What is tuberculosis?
Also known as “phthisis” or “consumption” (due to the wasting away of the infected individual) and “the white plague” (describing the pallor of the skin of those infected), tuberculosis was responsible for more deaths in industrialized countries in the 19th and early 20th century than any other cause. In the early 19th century, in fact, 25% of deaths in England were due to tuberculosis.
Tuberculosis is caused by the organism Mycobacterium tuberculosis. A person with active tuberculosis sneezes, coughs, speaks or spits, emitting numerous tiny droplets containing the bacteria (a sneeze can release up to 40,000 droplets!). Transmission occurs when one or more of these bacteria-containing droplets are inhaled.
Once in the lungs, the M. tuberculosis bacteria invades and replicates within cells. This leads to a response in which the body creates an organized aggregate of immune cells, called a granuloma, around this infected cell in order to contain the bacteria and concentrate an immune response to the area.
After initial infection with M. tuberculosis, about 10% will develop TB pneumonia with infection spreading from the site of initial infection. The remaining 90% of people will remain asymptomatic and noninfectious, with the bacteria remaining dormant in the granuloma. In most individuals, the infection remains in this prolonged suppressed state called “latency”.
However, in about 10% of infected individuals with latent disease, active tuberculosis will eventually develop, either due to a continuous process within a year or so of infection, or years later after a period of dormancy. Symptoms of fever, chills, night sweats, fatigue and loss of appetite develop along with chest pain, wheezing, persistent cough with sputum and the coughing up of blood (hemoptysis). As cells die within these areas of infection, a cheese-like proteinaceous mass of dead cells accumulates in cavities within the lung tissue.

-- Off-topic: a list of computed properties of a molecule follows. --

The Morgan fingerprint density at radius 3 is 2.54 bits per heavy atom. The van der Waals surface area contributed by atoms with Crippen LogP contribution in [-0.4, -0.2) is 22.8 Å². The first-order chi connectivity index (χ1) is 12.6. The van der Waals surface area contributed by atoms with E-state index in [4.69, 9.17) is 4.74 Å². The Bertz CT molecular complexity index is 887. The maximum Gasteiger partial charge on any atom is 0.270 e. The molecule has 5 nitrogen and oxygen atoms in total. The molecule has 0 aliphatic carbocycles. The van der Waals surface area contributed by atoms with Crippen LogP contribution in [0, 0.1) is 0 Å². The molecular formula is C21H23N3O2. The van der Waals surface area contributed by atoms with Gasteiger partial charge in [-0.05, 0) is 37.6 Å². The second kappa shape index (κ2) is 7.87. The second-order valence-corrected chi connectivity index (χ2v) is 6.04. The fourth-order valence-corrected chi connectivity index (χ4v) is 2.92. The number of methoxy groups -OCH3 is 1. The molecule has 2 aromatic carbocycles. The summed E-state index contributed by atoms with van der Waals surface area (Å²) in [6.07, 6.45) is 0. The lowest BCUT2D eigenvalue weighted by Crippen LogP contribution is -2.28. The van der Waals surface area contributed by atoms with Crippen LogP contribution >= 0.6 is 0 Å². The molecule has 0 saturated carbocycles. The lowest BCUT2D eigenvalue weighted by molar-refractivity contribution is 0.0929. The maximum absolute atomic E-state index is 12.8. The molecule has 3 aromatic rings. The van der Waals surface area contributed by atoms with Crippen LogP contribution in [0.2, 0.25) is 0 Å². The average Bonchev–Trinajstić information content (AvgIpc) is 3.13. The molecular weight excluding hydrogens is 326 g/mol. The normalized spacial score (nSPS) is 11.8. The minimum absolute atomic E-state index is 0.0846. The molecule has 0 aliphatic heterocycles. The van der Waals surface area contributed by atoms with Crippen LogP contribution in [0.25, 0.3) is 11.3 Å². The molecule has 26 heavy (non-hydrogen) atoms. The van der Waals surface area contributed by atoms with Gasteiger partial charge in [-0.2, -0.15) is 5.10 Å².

What is scrofula?
Back at L’Hopital, after finding Claire of impressive skill and knowledge as a healer, asked her to help tend the wounds of a boy with scrofula.
Scrofula is a term used to describe the enlarged lymph nodes of the neck caused by infection with tuberculosis outside of the lungs, in this case in the area of the tonsils and adenoids. While tuberculosis primarily affects the lungs, in 15-25% of active infections, it spreads outside of the lungs and can occur anywhere in the body. Most commonly involved areas include the central nervous system (TB meningitis), lymphatic system (scrofula), genitourinary system, bones and joints (termed Pott’s disease when it is present in the spine).
Treatment of Tuberculosis
Tuberculosis has plagued humans for thousands of years. Evidence of tuberculosis infection has been found in Egyptian mummies, ancient China and India and in the writings of Hippocrates. A variety of treatments were applied prior to the era of antibiotics.
In ancient Greece, patients were treated with healthy food, milk, and exercise. Some recommended eating wolf livers or elephant urine. Bloodletting was common. Later, TB sufferers were treated with various treatments with equally varied results such as carbolic acid, gold, arsenic, and cod liver oil.
For many years it was believed that disease could be cured by a king’s touch and this became a common approach for the treatment of scrofula. This became so common that scrofula became known as “mal du roi” or “King’s Evil.”
The Sanatoria Era